Film Review: “The Iran Job” — Basketball and the Search for a Common Ground
“The Iran Job” is an engrossing documentary that cannily integrates basketball and a look at Iranian street life in the months leading up to and including the Green Movement protests.
The Iran Job: An American Basketball Player in Iran. Directed by Till Schauder. Playing at the Boston Museum of Fine Arts, through June 23 and June 26.
By Betsy Sherman
For a documentary with such a highly charged subject as the interaction between Americans and Iranians, The Iran Job is a surprisingly breezy experience. That’s partly because the point of contact between the two cultures, basketball, is nicely kinetic. But it’s mostly because of the filmmakers’ choice of the charismatic, upbeat Kevin Sheppard as their subject. A college hoops standout who didn’t make it into the NBA, Sheppard became a journeyman, playing wherever in the world the money’s good. And it’s especially good in Iran, because so many players find the prospect of setting foot within the “Axis of Evil” too intimidating. The Iran Job is an engrossing movie that cannily integrates footage shot in the arena, scenes from Sheppard’s social life, and a look at Iranian street life in the months leading up to and including the Green Movement protests.
The film was made by Iranian-American producer Sara Nodjoumi and director Till Schauder (they’re a married couple). It follows the 2008-2009 season, during which Kevin played for the Iranian Super League’s team from the southwestern city of Shiraz. Schauder, who holds both German and U.S. passports, entered Iran on a tourist visa and shot the film largely on a clandestine basis, with a small HD video camera (he had some additional cameramen working with him). The results feel fresh, and never amateurish.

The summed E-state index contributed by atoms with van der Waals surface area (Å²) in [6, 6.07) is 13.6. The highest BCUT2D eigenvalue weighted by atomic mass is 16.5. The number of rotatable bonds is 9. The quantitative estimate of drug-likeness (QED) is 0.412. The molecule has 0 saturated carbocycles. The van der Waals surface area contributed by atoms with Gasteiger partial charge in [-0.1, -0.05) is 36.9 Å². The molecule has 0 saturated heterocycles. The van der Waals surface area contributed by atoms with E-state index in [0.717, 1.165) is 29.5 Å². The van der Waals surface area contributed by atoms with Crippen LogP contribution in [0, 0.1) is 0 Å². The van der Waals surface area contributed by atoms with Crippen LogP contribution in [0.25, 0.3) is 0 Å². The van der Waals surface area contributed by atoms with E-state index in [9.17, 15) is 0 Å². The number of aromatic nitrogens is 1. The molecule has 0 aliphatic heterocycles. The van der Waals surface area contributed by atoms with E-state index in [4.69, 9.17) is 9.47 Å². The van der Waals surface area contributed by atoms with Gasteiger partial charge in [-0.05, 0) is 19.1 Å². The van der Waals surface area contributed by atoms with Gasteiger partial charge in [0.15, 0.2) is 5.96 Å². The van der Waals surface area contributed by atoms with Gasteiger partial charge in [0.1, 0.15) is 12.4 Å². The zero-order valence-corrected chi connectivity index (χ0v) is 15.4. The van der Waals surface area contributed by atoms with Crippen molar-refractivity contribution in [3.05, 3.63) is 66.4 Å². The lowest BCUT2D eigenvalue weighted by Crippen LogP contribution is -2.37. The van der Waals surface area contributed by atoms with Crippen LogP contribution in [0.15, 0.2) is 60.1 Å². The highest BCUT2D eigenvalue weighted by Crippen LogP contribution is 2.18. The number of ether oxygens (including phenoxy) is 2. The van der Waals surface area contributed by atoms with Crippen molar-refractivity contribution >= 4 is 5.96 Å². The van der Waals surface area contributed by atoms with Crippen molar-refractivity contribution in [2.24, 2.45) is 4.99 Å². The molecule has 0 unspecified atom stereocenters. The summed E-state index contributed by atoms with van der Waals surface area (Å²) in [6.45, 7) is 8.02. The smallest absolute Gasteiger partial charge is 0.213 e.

With a few bumps in the road, over the course of the season Sheppard improves his teammates’ game and helps them develop a winning attitude (“Get the W!” becomes their proud catchphrase, even for those who don’t speak English). Concurrently, Sheppard’s education about life in the Islamic Republic—especially the restricted lives of a trio of educated women who befriend him—deepens his view of the world.
At the outset, Schauder’s camera focuses on prominent anti-American graffiti, but his subject, a conspicuous large black man with a large personality, finds that the average Iranian has interest in, and even affection for, American culture. Sheppard jokes around with a street vendor who used to live in Nashville, and finds that it’s not so hard to communicate, even with Iranians who don’t speak his language. Nevertheless, he stumbles into taboos he didn’t foresee: when, coming off the court, he kicks a bucket in frustration, he doesn’t realize that this action will become a shameful scandal for his team.
The most perplexing aspect of the culture clash to Sheppard is the separation of the sexes. He finds himself the object of desire—for social intercourse, if not more—of the team’s physical therapist, Hilda. She and her flirtatious friends Laleh and Elahah make a series of furtive visits to the apartment of Sheppard and his Serbian teammate Zoran. These scenes are riveting and revelatory, for the girlish energy exuded by these adult women and for their frank talk about the oppressive regime and the restrictions put on women.
The coincidental inauguration of the first African-American U.S. president during this particular basketball season raises Sheppard’s awareness of politics. But the documentary has a broader canvas than just the portrait of an athlete. It becomes part of an imperative we hear voiced by Barack Obama: the effort to find “common ground.”